Within the sound of Big Ben, heated conversations were going on between stylists and clients about how the Government was intent on privatising the NHS, how disabled people were going to have to choose between enforced work and penury, and how cuts in benefits were going to drive "the likes of us" out of London.Well, obviously what’s being discussed in Mary’s hairdressing salon is also on the minds of milkmen in Derwent, plumbers in Devon, and used-car salesmen in Gwent, I think you’ll find…
I happen to disagree. This is not how I read government plans at all, and I have access to the statements and other primary sources to support my quite different and more benign interpretation.So why don’t you put them right?
But you don't start challenging the consensus in the hairdresser's. You don't start arguing with your taxi-driver either, at least if you want to get where you are going…Funny, I’ve often said ‘Actually, no, I believe that…’ and remained unscalped and not abandoned in the middle of nowhere.
So it can be done.
Evidence for this, other than the overheard conversation? None. It's just Mary's 'sixth sense'.
All right, so a couple of anecdotes taken from a single day hardly warrant elevation to the status of a MORI poll as evidence for the state of the nation. But there are times when a sixth sense tells you that the weather is about to change.
And mine tells me that, after a relatively quiescent nine months, give or take the odd student demonstration, the Coalition has started to lose its battle for voters' hearts and minds.
And I don't get the same picture from my friends and colleagues.
It might be objected that there was never a time when the Coalition really had the public on its side; that its Conservative-Liberal Democrat make-up was always a minority taste, well before it embarked on any policies. Anyone who believes that, though, must explain why autumn and winter have both passed so peacefully, despite a host of threats from a wide variety of vested interests, and why, through all these months, Labour was unable to harness so many malcontents to its cause.I think you’ll find that, despite the best efforts of those malcontents, spring and summer are going to be the same.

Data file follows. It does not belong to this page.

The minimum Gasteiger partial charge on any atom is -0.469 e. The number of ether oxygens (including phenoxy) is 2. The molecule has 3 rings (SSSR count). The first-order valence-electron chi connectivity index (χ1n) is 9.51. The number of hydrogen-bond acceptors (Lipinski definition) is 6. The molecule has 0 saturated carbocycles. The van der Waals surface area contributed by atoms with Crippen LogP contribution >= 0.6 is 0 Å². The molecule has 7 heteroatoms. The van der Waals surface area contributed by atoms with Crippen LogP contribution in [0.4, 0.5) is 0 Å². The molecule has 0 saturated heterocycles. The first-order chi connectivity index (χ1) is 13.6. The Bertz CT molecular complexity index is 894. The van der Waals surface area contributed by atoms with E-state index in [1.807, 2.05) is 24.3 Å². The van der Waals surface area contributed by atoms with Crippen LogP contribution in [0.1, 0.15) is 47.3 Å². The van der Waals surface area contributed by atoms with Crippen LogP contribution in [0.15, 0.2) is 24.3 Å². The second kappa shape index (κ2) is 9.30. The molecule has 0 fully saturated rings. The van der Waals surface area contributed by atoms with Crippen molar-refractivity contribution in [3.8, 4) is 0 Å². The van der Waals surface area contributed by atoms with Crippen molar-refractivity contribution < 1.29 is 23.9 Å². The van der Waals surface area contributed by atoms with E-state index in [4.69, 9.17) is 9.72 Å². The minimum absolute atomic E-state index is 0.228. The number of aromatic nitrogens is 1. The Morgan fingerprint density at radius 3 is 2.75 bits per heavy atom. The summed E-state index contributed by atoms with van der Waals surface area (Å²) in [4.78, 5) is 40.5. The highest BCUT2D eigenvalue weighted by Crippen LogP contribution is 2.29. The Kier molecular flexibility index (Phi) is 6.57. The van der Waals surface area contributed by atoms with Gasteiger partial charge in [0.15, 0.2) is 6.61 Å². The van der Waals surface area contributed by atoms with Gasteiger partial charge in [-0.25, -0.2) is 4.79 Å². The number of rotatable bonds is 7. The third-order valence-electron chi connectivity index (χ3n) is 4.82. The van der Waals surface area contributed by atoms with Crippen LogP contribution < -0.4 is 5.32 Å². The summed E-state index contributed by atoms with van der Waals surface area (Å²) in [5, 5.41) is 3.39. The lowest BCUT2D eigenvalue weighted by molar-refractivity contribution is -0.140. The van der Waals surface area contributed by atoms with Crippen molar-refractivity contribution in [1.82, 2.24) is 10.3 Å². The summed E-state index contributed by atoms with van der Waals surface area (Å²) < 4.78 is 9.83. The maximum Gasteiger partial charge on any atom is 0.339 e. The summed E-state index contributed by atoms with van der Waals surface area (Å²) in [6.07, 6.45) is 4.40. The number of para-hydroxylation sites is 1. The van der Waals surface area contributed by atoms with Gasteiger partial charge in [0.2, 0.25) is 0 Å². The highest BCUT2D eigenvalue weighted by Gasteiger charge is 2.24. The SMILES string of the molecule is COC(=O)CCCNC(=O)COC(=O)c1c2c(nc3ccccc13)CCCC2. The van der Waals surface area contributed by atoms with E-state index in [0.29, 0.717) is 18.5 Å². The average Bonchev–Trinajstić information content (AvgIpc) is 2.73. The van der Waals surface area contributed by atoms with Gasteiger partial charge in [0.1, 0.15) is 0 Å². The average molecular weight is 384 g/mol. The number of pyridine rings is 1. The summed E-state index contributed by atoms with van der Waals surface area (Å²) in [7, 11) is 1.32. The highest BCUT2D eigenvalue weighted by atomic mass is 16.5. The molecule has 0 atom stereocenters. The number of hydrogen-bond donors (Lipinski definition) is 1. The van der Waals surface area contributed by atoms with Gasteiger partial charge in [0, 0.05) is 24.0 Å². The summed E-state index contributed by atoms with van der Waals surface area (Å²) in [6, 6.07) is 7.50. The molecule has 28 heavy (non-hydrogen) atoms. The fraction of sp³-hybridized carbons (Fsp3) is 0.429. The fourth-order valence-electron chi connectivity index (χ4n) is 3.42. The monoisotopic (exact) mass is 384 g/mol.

Efforts to drum up indignation on behalf of those who really will lose from next month – parents on higher-rate tax who will forfeit child benefit, households with double the average income who will no longer qualify for tax credits, those whose pay falls within the new threshold for higher rate tax – generally failed dismally. The higher personal tax allowances produce far, far more winners – which is why George Osborne in his Budget on Wednesday repeated the trick for the next financial year.Indeed. And this weekend, we have the unedifying spectacle of the Labour Party and their hangers-on wreaking havoc in London, in a few hours from now.
And if you think that the tide is turning against the coalition, just wait until you see how quickly it’ll turn against the demonstrators, should last march’s disgusting scenes be repeated.
So why, if the consensus for benefits reform, in particular, was demonstrably there, and ministers generally did a good job of highlighting the ample opportunities to reduce waste in the public sector, has the public mood changed?Maybe because it really hasn’t. And you’re wrong?